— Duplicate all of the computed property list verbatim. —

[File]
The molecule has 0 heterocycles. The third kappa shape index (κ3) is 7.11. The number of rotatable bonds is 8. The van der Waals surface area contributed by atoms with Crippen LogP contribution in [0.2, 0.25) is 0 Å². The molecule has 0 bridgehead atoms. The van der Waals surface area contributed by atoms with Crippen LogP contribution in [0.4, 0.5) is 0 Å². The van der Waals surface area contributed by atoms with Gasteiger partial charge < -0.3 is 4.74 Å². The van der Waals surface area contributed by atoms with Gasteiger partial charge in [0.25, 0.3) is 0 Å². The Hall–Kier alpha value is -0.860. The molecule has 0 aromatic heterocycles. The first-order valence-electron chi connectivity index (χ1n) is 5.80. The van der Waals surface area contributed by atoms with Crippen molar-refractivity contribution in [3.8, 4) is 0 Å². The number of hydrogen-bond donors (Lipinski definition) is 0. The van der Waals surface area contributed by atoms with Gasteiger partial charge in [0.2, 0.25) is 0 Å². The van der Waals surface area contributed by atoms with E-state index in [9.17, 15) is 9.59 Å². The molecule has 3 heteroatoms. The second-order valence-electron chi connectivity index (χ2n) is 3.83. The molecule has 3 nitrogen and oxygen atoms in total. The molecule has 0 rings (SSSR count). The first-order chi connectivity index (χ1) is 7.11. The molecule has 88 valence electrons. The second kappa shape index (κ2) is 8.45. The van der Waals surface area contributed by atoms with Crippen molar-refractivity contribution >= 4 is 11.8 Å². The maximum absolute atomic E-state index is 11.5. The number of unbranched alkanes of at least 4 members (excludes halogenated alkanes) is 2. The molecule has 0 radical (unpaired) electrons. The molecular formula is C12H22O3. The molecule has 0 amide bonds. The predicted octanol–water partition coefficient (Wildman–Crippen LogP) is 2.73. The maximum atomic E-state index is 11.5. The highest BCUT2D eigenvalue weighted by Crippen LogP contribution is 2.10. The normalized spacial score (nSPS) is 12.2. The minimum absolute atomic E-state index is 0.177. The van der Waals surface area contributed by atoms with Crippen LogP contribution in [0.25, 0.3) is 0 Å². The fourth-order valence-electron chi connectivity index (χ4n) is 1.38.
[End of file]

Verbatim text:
The molecule has 0 heterocycles. The third kappa shape index (κ3) is 7.11. The number of rotatable bonds is 8. The van der Waals surface area contributed by atoms with Crippen LogP contribution in [0.2, 0.25) is 0 Å². The molecule has 0 bridgehead atoms. The van der Waals surface area contributed by atoms with Crippen LogP contribution in [0.4, 0.5) is 0 Å². The van der Waals surface area contributed by atoms with Gasteiger partial charge < -0.3 is 4.74 Å². The van der Waals surface area contributed by atoms with Gasteiger partial charge in [0.25, 0.3) is 0 Å². The Hall–Kier alpha value is -0.860. The molecule has 0 aromatic heterocycles. The first-order valence-electron chi connectivity index (χ1n) is 5.80. The van der Waals surface area contributed by atoms with Crippen molar-refractivity contribution in [3.8, 4) is 0 Å². The number of hydrogen-bond donors (Lipinski definition) is 0. The van der Waals surface area contributed by atoms with Gasteiger partial charge in [0.2, 0.25) is 0 Å². The van der Waals surface area contributed by atoms with E-state index in [9.17, 15) is 9.59 Å². The molecule has 3 heteroatoms. The second-order valence-electron chi connectivity index (χ2n) is 3.83. The molecule has 3 nitrogen and oxygen atoms in total. The molecule has 0 rings (SSSR count). The first-order chi connectivity index (χ1) is 7.11. The molecule has 88 valence electrons. The second kappa shape index (κ2) is 8.45. The van der Waals surface area contributed by atoms with Crippen molar-refractivity contribution >= 4 is 11.8 Å². The maximum absolute atomic E-state index is 11.5. The number of unbranched alkanes of at least 4 members (excludes halogenated alkanes) is 2. The molecule has 0 radical (unpaired) electrons. The molecular formula is C12H22O3. The molecule has 0 amide bonds. The predicted octanol–water partition coefficient (Wildman–Crippen LogP) is 2.73. The maximum atomic E-state index is 11.5. The highest BCUT2D eigenvalue weighted by Crippen LogP contribution is 2.10. The normalized spacial score (nSPS) is 12.2. The minimum absolute atomic E-state index is 0.177. The van der Waals surface area contributed by atoms with Crippen LogP contribution in [0.25, 0.3) is 0 Å². The fourth-order valence-electron chi connectivity index (χ4n) is 1.38.